There is some confusion among Reformed academics - theologians and church historians - as to how to define who was and who wasn't a Puritan; and whether there was any such thing as Puritans at all to begin with (some actually wonder this).
I see it this way: my observation that there is an academic approach to the faith and a spiritual warfare approach plays into this problem they have. The academic types can't see the spiritual warfare types or their approach.
The Puritans did indeed exist - in the past and today as well - and it should be added that Christians from the time of the Apostles who held these distinctives tended to be called names like 'puritan'; for instance, cathari is the Greek version of the puritan epithet, their history crazily rewritten by their murderers, like academics and popular culture today attempt to rewrite the history of the English, European, and American Puritans, if not, as mentioned, denying their existence altogether. (Look at this John Owen quote from the 1600s: “I will pass over other similar monstrous lies with the simple comment that they all pale into insignificance in comparison with the slanders that the Roman pontiffs have dreamed up against the Albigenses [Cathars], the Waldenses, and other faithful servants of Christ.” [pg. 147 of his Biblical Theology]) Here are the Puritan distinctives:
1. Bible oriented. Bible-believing, Bible-focused, Word of God valuing Christians.
2. They understood the fact and reality of supernatural regeneration by the Word and the Spirit (and overall recognized the work of the Holy Spirit Himself, especially in the foundational areas of regeneration and the preservation of the pure and whole word of God down through time, in a way that always seems to anger mainstream establishment Christianity).
3. They understood the difference between fearing the world and fearing God alone; and that when you fear God alone you don't then fear man or man's opinion of you which enables you to move in the direction of wisdom. They feared God alone.
4. They took a spiritual warfare approach to the faith. They understood and experienced the spiritual battlefield ('Faith hath a piercing eye, to see into the spiritual realm.'). For them this made biblical doctrine actual armor of God. They wanted real armor, hence they had no problem with 'hard truth' biblical doctrine (Calvinism), because it re-oriented them internally to being God-centered rather than man-centered or, in other words, being conformed to Christ.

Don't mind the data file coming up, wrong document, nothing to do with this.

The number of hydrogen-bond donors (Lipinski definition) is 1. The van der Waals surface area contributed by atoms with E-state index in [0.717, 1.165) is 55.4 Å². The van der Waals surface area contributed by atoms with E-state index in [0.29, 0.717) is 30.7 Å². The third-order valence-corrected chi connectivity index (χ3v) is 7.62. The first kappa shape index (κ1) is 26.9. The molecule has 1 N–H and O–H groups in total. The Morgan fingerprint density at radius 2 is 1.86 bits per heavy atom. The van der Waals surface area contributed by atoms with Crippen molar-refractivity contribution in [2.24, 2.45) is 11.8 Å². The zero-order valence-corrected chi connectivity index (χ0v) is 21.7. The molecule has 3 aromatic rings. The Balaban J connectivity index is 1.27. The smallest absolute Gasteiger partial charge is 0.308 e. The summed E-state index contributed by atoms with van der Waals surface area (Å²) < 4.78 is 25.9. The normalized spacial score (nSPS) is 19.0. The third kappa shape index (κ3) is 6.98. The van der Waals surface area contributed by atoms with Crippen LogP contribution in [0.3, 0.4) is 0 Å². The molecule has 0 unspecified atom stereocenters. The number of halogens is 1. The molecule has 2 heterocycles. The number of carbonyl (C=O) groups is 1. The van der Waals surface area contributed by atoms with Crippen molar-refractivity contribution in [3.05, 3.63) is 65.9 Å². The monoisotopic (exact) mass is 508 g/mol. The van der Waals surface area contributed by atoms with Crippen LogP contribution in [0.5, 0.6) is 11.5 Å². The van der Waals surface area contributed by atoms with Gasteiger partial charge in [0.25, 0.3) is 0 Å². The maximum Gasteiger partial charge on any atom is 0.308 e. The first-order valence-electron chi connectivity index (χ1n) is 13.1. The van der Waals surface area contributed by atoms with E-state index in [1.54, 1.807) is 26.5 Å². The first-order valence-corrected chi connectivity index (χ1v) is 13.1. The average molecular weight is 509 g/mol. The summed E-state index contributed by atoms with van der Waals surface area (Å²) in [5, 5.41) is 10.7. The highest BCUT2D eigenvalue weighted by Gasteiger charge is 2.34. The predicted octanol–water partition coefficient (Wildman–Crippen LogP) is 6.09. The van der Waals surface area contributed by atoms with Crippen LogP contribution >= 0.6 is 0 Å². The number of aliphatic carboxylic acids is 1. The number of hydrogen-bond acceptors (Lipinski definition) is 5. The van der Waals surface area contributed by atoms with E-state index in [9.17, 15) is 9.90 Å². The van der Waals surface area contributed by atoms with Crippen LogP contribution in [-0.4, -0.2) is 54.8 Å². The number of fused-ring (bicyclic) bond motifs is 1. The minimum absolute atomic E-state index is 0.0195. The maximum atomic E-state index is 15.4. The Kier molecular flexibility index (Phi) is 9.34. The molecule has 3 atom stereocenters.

5. They were practical with the faith (or "reduced to practice" the Christian faith). A soldier on a battlefield is a practical individual. Life and death is on the line constantly. For Puritans the Word of God and biblical doctrine is not merely philosophical or theoretical, but as practical as a spade, a weapon, a fox hole, or a good pair of boots. They also knew you have to practice the faith (summed up in the two great commandments of Jesus) in real time (i.e. be awake to the reality and presence of God always in real time; and love your enemy as yourself, because we always target our resentment at human beings one way or another, and it's resentment, rather than gratitude, that keeps us under the power of our fallen nature), in the traffic of one's average day, to increase understanding of the faith; i.e., to be truly conformed to the image of Christ.
6. Puritans were anti-establishment; or just by their nature outside any and all establishments. They were separated out from the world. They tended to be political targets of religious establishments and objects of mockery to the establishment.
7. Without being academic in the usual shallow ways (while still being willing to exploit any and all influences and sources of on-the-mark teaching, and being grateful for the effort to produce it, while producing it themselves as well) Puritans sought a complete understanding of the faith. They sought parts-in-relation-to-the-whole understanding of the Bible and its doctrine. They knew a Christian is to be a prophet, priest, and king (not an eternal infant in a nursery), and that the bar is raised high to be that, yet the Holy Spirit enables the Christian to meet and exceed that bar. For Puritans learning is active, and individual (we face death and our judgment, ultimately, standing solely on our own two feet).
8. They had a strong doctrine of sin and the very real wrath of God. They knew their own state. Tyndale's metaphor of the venomous snake described the Puritan understanding. We are snakes with poison in us, and we can't get the poison out of us. Only God can. And even if we don't strike with our fangs, it is nevertheless our nature to strike. So from birth, due to original and then active sin, we are by our very constitution unable to be in the Kingdom of God. It takes an act of God to change us, remove the venom from us (give us a new heart), and recognize the righteousness of Christ in us which we appropriate by faith in the life and death of Jesus Christ. In other words we can't improve ourselves enough to get into the Kingdom of God. The leopard can't change his spots. Only God can change us. And until He does, by an act of pure grace, we are children of wrath fit for the lake of fire. This stark realization Puritans came to know at an experiential level.
9. Which gets back starkly to the Bible. The word of God. Puritans knew regeneration was solely an act of God, we can't effect it. Yet the word of God, the living, quickening language of the Bible, is the wild card. God says in His Word, several times: move towards Me, and I'll move towards you. The Puritans knew we move towards God not by ritual or physical buildings, but by reading and getting understanding of the Word of God and by prayer.